Time crystals (1), first proposed in 2012 by Physics Nobel Laureate Frank Wilczek, are systems that behave in the time dimension like ordinary space crystals do in space dimensions. 

In 2015, Krzysztof Sacha from the Jagiellonian University in Krakow – a theory collaborator on this project – proposed that a periodically driven quantum many-body system can reveal spontaneous breaking of discrete time-translation symmetry and spontaneously start to evolve with a period longer than the driving period  to create a time crystal.

Such a discrete time crystal is predicted to be robust against external perturbations and to persist for extremely long periods, in analogy with the behaviour of a normal space crystal.

When the interaction between atoms is sufficiently strong and attractive, periodically evolving states of the many-body system become Schrödinger cat-like superposition states, so that an infinitesimally small perturbation is sufficient to break the time-translation symmetry and collapse the system into one of the multiple evolving wave-packets.  

Atoms bouncing resonantly between two orthogonal oscillating mirrors, which is effectively described by the 2D Bose-Hubbard model.

We have set up an experiment to create a discrete time crystal based on a Bose-Einstein condensate of ultracold potassium-39 atoms bouncing resonantly on an oscillating atom mirror such that the bounce period equals an integer multiple of the mirror oscillation period (2, 3).

Potassium-39 is chosen as the atomic system because it has a broad magnetically tuneable Feshbach resonance (at 402 G), which allows the interaction between the atoms to be tuned very precisely.

An important characteristic of such a ‘gravitational bouncer’ system, compared with, for example, spin-based systems, is accessibility to dramatic breaking of time-translation symmetry with an evolving period that can be orders of magnitude longer than the driving period (2).

Experimental set-up to create a discrete time crystal based on a BEC of ultracold K-39 atoms.

Such ‘big time crystals’ can involve up to about 100 temporal lattice sites and are suitable for implementing a broad range of condensed matter phenomena in the time domain (2, 4, 5) such as: 

  • Anderson localization and many-body localization with temporal disorder  
  • Mott insulator phases in the time domain 
  • topological time crystals, involving edge states in time 
  • time crystals with exotic long-range interactions
  • two-dimensional time crystals involving ultracold atoms bouncing between two oscillating mirrors  
  • time quasi-crystals, ordered but not periodic in time
  • ‘time-tronics’ involving temporal semiconductor-like devices and memory devices for storage of information in the time dimension.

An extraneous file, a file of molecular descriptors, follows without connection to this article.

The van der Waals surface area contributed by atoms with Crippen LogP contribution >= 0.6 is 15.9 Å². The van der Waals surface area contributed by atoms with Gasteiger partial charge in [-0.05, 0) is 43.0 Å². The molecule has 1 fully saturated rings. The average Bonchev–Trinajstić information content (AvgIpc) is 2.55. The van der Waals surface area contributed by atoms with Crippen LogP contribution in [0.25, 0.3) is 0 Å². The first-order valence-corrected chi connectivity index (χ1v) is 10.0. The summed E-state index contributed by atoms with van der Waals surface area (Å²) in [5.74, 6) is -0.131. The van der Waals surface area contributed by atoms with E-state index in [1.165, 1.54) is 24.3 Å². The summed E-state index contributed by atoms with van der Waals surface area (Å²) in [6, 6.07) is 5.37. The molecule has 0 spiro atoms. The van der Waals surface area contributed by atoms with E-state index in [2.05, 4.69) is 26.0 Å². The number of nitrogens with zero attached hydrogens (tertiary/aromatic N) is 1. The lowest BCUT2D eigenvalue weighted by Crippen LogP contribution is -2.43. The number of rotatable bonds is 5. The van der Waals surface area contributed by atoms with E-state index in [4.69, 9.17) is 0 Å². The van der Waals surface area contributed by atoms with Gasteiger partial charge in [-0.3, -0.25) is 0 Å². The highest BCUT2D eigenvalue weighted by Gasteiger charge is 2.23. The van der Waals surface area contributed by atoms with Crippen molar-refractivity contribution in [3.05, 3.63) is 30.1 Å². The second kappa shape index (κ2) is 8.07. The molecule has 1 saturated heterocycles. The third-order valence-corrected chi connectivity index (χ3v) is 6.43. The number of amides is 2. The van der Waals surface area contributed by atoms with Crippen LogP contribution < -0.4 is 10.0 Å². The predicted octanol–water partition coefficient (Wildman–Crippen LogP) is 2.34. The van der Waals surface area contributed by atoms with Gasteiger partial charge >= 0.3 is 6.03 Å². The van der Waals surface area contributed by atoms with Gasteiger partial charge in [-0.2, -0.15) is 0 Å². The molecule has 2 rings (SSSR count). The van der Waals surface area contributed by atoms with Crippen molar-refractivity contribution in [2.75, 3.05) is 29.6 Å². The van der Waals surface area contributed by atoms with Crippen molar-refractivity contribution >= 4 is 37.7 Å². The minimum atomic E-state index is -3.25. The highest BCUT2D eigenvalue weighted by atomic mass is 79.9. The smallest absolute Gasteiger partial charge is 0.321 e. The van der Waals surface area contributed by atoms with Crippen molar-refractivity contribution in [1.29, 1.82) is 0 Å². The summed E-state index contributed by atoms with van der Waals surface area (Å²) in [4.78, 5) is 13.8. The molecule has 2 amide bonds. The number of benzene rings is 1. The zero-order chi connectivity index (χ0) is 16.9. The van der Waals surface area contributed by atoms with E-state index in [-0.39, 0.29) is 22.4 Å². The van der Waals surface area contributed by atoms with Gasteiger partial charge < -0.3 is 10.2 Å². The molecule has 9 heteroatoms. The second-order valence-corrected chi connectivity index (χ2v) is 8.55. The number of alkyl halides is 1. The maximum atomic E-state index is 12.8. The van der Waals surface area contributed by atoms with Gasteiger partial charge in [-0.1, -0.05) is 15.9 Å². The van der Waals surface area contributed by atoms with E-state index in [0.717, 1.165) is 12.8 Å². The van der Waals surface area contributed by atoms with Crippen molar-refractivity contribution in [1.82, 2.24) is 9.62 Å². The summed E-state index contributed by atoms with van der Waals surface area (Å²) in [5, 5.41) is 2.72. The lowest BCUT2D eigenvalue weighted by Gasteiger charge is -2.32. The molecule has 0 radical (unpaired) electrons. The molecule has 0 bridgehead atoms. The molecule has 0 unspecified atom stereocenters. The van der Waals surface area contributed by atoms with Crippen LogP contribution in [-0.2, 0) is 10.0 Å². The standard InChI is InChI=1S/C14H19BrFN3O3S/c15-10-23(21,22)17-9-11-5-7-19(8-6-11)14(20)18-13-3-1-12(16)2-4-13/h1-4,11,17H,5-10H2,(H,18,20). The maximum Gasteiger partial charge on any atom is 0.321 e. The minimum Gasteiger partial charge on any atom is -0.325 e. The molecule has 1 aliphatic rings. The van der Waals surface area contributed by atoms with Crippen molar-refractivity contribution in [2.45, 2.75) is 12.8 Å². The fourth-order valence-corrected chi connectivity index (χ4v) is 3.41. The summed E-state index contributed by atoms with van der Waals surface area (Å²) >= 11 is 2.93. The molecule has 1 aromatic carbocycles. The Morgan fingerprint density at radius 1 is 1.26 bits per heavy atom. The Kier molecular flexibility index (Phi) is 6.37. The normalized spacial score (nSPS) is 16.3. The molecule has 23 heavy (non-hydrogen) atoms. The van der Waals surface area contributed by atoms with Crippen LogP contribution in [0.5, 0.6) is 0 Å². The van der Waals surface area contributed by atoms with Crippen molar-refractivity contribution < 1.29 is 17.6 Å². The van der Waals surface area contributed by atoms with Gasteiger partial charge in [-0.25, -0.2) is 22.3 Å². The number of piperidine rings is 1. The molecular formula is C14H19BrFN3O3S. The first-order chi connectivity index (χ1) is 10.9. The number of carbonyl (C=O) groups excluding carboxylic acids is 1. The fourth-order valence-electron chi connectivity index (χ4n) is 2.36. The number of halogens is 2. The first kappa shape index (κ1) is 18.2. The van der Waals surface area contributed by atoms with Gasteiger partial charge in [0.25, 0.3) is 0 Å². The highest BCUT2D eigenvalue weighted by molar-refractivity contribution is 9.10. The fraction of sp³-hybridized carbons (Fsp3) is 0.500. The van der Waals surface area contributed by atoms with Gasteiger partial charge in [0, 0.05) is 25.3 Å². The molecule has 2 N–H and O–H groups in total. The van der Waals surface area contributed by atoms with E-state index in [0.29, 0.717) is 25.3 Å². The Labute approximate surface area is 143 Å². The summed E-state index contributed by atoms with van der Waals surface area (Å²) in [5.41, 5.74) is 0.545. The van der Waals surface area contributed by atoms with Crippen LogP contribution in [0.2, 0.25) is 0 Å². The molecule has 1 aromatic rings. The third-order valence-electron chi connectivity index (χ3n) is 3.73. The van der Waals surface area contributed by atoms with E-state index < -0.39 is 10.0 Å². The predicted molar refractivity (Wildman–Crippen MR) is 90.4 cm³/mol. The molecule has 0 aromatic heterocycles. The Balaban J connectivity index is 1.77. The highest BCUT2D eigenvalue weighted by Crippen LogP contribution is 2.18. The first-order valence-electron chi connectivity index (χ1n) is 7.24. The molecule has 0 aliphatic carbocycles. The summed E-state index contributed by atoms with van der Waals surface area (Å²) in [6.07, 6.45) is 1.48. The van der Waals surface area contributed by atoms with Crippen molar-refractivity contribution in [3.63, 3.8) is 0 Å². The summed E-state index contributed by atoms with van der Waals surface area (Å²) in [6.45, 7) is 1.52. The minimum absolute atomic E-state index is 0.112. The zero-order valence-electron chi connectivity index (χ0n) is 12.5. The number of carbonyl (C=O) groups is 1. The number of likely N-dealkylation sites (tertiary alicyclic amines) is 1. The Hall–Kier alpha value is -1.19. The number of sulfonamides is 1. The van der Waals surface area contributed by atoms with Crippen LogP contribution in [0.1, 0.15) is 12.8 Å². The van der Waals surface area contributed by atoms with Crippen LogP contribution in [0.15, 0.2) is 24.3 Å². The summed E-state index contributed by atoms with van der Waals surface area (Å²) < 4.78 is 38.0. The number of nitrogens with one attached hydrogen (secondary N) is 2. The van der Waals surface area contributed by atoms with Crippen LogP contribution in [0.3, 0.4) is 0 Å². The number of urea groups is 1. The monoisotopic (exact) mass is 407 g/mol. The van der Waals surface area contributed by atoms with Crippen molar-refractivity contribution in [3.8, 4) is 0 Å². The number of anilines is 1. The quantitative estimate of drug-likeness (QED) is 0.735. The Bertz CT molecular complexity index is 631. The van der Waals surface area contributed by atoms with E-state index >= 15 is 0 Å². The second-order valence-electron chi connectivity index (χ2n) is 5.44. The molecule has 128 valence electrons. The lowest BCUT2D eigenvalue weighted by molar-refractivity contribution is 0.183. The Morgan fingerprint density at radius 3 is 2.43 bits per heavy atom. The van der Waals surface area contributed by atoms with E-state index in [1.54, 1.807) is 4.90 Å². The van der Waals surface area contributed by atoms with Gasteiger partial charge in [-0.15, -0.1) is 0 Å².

Together with our theory collaborators, we are also conducting research into the fundamental principles underlying time crystals and their applications (6, 7, 8).

  1. P. Hannaford and K. Sacha, A decade of time crystals: quo vadis, European Physics Letters 139, 10001 (2022). 
  2. K. Giergiel, A. Kosior, P. Hannaford and K. Sacha, Time crystals: analysis of experimental conditions, Physical Review A 98, 013613 (2018). 
  3. K. Giergiel, T. Tran, A. Zaheer, A. Singh, A. Sidorov, K. Sacha and P. Hannaford, Creating big time crystals with ultracold atoms, New Journal of Physics 22, 085004 (2020).  
  4. P. Hannaford and K. Sacha, Time crystals enter the real world of condensed matter, Physics World 33, 42-46 (2020).
  5. P. Hannaford and K. Sacha, Condensed matter physics in big discrete time crystals, AAPPS Bulletin 32, 12 (2022).
  6. J. Wang, P. Hannaford and B. J. Dalton, Many body effects and quantum fluctuations for discrete time crystals in Bose-Einstein condensates, New Journal of Physics 23, 063012 (2021).
  7. J. Wang, K. Sacha, P. Hannaford and B. J. Dalton, Discrete time crystals in Bose-Einstein condensates and symmetry-breaking edge in a simple two-mode theory, Physical Review A 104, 053327 (2021).
  8. K. Giergiel, J. Wang, B. J. Dalton, P. Hannaford and K. Sacha, Discrete time crystals with absolute stability, Physical Review B 108, L180201 (2023).

Experimental team

Name Position
Professor Peter Hannaford Leader
Professor Andrei Sidorov  
Dr Ali Zaheer Research Fellow
Arpana Singh PhD student
Chamali Gunawardana PhD student
Mohammed Bouras PhD student

Experimental time crystal team (left to right): Arpana Singh, Peter Hannaford, Ali Zaheer, Satoshi Tojo, Chamali Gunawardana and Andrei Sidorov.

Theory collaborators

Name Affiliation
Professor Krzysztof Sacha Jagiellonian University, Krakow, Poland
Dr Krzysztof Giergiel CSIRO, Melbourne, Australia
Professor Bryan Dalton Swinburne University of Technology, Melbourne, Australia
Associate Professor Hui Hu Swinburne University of Technology, Melbourne, Australia
Dr Jia Wang Swinburne University of Technology, Melbourne, Australia

Visiting researchers

Name Affiliation
Professor Satoshi Tojo Chuo University, Tokyo, Japan (2021–2022)
Dr Krzysztof Giergiel Jagiellonian University, Krakow, Poland (2022–2023)
Professor Krzysztof Sacha Jagiellonian University, Krakow, Poland (2024)

Past members

Name Position
Dr Tien Tran Postdoctoral Fellow
Like to be involved with our research?

Honours and PhD projects are available. Contact Professor Peter Hannaford to discuss further details or check out more project opportunities in other research areas. 

Funding information
  • ARC Discovery grant: DP190100815 (2019 to 2023)
  • ARC Discovery grant: DP240101590 (2024 to 2026)

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